In the event that you missed Oprah's show a few weeks ago on this topic, or don't have a friend who's encouraged you to see "The Secret," and have not a clue what I am talking about, allow me to bring you up to speed.
The Secret introduces, in a 90 minute film, the notion of the Law of Attraction (LOA). In simple terms, what we think about and focus on expands, and draws more of the same to us, whether that be something we desire, or something we absolutely do not want.
I find myself muddling waist high through a sea of ambivalence in selecting this topic to write on. I could tell you that I've mentally written several post versions about The Secret since viewing it. Yet I'd much prefer to clean my bathroom than attempt to write this post. I'm torn between what I like about it, and the good it can do, and my skepticism with slick formulas (which says something about my take on it that I'm reluctant to go public with). Because I've been practicing this material for several years, I'm familiar with the challenges inherent with this tool.
In a nutshell: I saw this movie at a friend's home in late January, several months after it came out. Overall, I like it. In an entertaining way, it reinforced what I've been practicing. I felt more positive and upbeat after I saw it, in spite of the hokey title, and melodramatic beginning. In fact, I liked it enough to purchase a copy through their website (currently the only way to see it). I've viewed it a couple more times with my husband and a friend. I'll share it with my daughters the next time they come home.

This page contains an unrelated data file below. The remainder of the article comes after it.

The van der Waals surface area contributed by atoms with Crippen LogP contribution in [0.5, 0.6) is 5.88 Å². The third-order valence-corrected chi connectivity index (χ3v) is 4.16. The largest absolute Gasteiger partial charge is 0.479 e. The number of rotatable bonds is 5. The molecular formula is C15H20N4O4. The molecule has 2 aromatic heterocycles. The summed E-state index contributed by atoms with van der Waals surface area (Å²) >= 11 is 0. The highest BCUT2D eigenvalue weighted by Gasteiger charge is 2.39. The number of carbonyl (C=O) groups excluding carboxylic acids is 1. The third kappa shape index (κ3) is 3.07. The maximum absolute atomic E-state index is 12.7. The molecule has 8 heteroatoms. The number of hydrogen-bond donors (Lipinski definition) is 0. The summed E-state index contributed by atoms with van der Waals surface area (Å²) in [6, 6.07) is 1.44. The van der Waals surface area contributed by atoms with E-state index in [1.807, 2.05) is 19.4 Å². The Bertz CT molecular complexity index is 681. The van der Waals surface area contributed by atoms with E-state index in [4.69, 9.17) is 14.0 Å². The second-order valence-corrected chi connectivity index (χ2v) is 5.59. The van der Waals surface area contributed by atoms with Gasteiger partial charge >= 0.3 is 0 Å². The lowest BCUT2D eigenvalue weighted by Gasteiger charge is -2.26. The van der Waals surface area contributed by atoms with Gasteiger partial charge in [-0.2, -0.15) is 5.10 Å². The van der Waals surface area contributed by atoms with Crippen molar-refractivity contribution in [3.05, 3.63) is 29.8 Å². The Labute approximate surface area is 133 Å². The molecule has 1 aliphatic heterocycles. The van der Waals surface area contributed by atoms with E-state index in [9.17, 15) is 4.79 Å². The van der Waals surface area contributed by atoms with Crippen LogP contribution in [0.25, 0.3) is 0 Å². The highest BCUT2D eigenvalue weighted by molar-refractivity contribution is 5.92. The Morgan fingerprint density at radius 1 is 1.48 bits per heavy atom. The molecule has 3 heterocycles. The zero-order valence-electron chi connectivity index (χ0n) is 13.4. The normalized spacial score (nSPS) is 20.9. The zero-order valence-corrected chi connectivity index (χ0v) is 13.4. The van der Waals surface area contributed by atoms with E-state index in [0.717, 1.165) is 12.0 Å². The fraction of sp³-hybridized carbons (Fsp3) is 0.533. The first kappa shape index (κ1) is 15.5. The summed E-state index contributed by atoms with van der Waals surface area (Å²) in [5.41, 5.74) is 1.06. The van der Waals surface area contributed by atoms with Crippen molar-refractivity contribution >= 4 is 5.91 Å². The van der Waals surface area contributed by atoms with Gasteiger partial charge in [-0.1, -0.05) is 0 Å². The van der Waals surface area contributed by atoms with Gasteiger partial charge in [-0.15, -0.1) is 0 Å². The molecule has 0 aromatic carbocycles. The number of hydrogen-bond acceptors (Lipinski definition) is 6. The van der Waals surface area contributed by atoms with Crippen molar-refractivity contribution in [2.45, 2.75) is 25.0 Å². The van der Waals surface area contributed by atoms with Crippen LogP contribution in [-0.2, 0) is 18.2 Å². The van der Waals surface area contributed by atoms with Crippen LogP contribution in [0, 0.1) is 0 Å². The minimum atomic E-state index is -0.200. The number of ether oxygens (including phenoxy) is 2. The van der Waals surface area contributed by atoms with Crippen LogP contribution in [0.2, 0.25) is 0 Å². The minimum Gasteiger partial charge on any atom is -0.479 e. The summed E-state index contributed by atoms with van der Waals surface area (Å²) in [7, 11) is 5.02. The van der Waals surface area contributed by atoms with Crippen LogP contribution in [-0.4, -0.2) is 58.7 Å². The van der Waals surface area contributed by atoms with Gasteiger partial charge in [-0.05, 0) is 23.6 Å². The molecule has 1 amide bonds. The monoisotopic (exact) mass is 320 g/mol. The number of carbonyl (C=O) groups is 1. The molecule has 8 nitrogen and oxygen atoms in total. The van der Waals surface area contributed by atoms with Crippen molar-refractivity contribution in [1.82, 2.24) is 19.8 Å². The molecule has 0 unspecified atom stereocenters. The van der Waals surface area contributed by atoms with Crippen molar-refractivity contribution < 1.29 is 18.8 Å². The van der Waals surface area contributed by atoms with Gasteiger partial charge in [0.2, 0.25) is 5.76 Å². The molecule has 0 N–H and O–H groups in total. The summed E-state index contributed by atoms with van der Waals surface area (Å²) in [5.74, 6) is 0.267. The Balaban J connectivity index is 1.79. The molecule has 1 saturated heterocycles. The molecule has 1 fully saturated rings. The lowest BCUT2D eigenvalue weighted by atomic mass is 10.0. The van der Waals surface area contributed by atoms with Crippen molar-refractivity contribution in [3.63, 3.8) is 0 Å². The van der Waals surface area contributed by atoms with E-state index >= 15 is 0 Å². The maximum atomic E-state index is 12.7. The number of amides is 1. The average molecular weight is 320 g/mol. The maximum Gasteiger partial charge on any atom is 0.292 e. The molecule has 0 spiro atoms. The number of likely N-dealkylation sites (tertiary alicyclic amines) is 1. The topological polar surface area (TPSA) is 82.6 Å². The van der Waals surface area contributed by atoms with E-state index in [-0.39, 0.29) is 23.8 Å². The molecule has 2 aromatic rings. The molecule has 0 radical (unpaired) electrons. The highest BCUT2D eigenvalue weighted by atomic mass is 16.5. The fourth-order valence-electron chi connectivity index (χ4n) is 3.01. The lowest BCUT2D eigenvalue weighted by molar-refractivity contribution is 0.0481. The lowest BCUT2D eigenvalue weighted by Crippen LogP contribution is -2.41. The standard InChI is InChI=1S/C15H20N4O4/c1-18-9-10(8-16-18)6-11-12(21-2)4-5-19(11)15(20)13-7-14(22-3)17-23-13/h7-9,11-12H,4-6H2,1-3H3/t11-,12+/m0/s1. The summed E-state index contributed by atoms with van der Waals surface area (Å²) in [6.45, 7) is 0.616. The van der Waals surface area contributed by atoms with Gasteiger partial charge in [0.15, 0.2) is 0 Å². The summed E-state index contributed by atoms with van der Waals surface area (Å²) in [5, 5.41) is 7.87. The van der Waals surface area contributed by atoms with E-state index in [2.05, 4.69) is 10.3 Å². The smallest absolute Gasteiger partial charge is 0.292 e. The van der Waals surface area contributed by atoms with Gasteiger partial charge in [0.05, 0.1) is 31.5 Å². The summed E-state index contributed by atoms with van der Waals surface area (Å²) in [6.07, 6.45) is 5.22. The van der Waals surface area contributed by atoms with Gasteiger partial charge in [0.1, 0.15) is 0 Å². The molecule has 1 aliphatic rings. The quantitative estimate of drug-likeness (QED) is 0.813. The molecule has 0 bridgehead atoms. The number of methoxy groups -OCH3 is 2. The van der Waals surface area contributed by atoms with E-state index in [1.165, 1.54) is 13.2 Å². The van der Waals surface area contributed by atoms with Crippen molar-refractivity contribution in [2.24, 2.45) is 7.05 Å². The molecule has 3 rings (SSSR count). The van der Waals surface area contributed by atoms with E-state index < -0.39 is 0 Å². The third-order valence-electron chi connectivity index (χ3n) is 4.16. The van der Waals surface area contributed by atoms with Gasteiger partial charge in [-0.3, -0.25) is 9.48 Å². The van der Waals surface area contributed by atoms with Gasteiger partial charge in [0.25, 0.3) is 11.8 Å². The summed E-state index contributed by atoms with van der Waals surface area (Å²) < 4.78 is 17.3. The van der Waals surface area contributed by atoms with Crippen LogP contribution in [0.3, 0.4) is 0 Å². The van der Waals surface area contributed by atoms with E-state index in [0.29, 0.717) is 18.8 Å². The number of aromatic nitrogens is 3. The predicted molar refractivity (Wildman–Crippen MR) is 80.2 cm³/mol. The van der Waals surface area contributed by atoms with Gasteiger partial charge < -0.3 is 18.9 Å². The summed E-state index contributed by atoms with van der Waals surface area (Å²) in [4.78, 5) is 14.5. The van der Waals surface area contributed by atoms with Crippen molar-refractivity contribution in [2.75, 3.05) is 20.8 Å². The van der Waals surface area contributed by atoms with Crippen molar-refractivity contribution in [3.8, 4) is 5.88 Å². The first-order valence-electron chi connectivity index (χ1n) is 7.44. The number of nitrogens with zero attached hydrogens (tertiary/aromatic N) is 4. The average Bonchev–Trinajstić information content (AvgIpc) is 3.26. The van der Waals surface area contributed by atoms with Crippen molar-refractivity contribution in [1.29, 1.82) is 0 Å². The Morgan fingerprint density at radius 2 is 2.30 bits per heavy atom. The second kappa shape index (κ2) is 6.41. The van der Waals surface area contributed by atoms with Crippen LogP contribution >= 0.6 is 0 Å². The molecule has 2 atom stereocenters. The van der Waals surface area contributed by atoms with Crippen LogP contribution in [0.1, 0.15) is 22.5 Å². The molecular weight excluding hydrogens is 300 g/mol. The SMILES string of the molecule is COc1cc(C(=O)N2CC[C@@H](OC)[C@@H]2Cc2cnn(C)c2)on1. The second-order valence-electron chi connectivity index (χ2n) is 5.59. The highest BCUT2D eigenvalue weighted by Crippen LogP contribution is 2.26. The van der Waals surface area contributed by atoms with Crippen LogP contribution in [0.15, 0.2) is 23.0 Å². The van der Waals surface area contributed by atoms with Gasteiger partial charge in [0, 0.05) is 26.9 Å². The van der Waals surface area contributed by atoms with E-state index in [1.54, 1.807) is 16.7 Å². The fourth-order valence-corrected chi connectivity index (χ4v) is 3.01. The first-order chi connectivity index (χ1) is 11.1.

Here's the caveat. The Law of Attraction is a tool, not a magic bullet. On the one hand, anything that helps me become more conscious, awake, and encourages me to proactively choose how to respond to life, and become a co-creator, is a good thing. It's not necessarily easy or automatic. Nor, in my opinion, is it the only answer. Meditation, prayer, and the practice of stillness are also tools that can produce similar results.
My primary annoyance with this film centers on how it feeds into our culture's insatiable need for the "one" golden answer to life.
From a marketing perspective, the film succeeds brilliantly in laying out the "one" formula to ensure you have everything you desire. Do this . . . and voila! Pul...eeze, life is full of mysteries, nuances, and things that may never be explained in one's lifetime.
And yet, the film puts forth a truth that resonates for me. It is this. We are more powerful than we give ourselves credit for. When we stop living on automatic, we have more choice in what we think, and as a result, what we feel. We can choose to become proactive in our lives, instead of blaming others. As we "condition" ourselves from within, we create space for our higher guidance to come through. We take guided action, leading us closer to desired results. Jack Canfield, of Chicken Soup fame, illustrated this in the film with examples from his early days as a new author.
Keep an open mind, while understanding everything in the film must be taken with some grain of salt, so to be speak - there is truth in the film, but not all truths. For example, in the film two people spoke of compelling medical miracles in their own lives through the practice of LOA. They impressed me. I also know that other people, using the same tool of the law of attraction, would not necessarily create the same results. Prior conditioning, belief systems, and other factors play a role.